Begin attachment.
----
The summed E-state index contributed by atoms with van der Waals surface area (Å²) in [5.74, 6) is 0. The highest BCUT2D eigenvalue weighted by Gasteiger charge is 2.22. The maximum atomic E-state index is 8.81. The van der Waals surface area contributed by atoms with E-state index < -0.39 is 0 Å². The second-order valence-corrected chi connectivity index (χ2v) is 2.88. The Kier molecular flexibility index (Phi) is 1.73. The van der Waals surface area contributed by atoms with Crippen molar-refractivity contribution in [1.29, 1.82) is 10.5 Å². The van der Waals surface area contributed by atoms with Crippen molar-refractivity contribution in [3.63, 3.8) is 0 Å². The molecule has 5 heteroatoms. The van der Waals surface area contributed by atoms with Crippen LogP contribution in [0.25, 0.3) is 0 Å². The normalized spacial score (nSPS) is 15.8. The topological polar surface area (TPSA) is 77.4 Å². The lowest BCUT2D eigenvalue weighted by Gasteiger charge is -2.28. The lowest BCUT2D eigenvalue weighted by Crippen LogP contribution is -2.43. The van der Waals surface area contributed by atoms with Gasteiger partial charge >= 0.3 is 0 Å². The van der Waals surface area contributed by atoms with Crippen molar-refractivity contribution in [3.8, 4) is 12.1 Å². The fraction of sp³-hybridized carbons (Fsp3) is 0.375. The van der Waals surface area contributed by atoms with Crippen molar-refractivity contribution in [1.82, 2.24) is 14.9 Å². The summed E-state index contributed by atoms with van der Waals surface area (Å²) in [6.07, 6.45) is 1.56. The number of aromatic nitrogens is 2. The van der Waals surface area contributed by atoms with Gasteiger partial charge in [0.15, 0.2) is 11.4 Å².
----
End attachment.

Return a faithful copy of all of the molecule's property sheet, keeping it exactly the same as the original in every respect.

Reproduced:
The summed E-state index contributed by atoms with van der Waals surface area (Å²) in [5.74, 6) is 0. The highest BCUT2D eigenvalue weighted by Gasteiger charge is 2.22. The maximum atomic E-state index is 8.81. The van der Waals surface area contributed by atoms with E-state index < -0.39 is 0 Å². The second-order valence-corrected chi connectivity index (χ2v) is 2.88. The Kier molecular flexibility index (Phi) is 1.73. The van der Waals surface area contributed by atoms with Crippen molar-refractivity contribution in [1.29, 1.82) is 10.5 Å². The van der Waals surface area contributed by atoms with Crippen molar-refractivity contribution in [3.63, 3.8) is 0 Å². The molecule has 5 heteroatoms. The van der Waals surface area contributed by atoms with Crippen LogP contribution in [0.25, 0.3) is 0 Å². The normalized spacial score (nSPS) is 15.8. The topological polar surface area (TPSA) is 77.4 Å². The lowest BCUT2D eigenvalue weighted by Gasteiger charge is -2.28. The lowest BCUT2D eigenvalue weighted by Crippen LogP contribution is -2.43. The van der Waals surface area contributed by atoms with Gasteiger partial charge >= 0.3 is 0 Å². The van der Waals surface area contributed by atoms with Crippen molar-refractivity contribution in [3.8, 4) is 12.1 Å². The fraction of sp³-hybridized carbons (Fsp3) is 0.375. The van der Waals surface area contributed by atoms with Crippen molar-refractivity contribution in [1.82, 2.24) is 14.9 Å². The summed E-state index contributed by atoms with van der Waals surface area (Å²) in [6.07, 6.45) is 1.56. The number of aromatic nitrogens is 2. The van der Waals surface area contributed by atoms with Gasteiger partial charge in [0.15, 0.2) is 11.4 Å².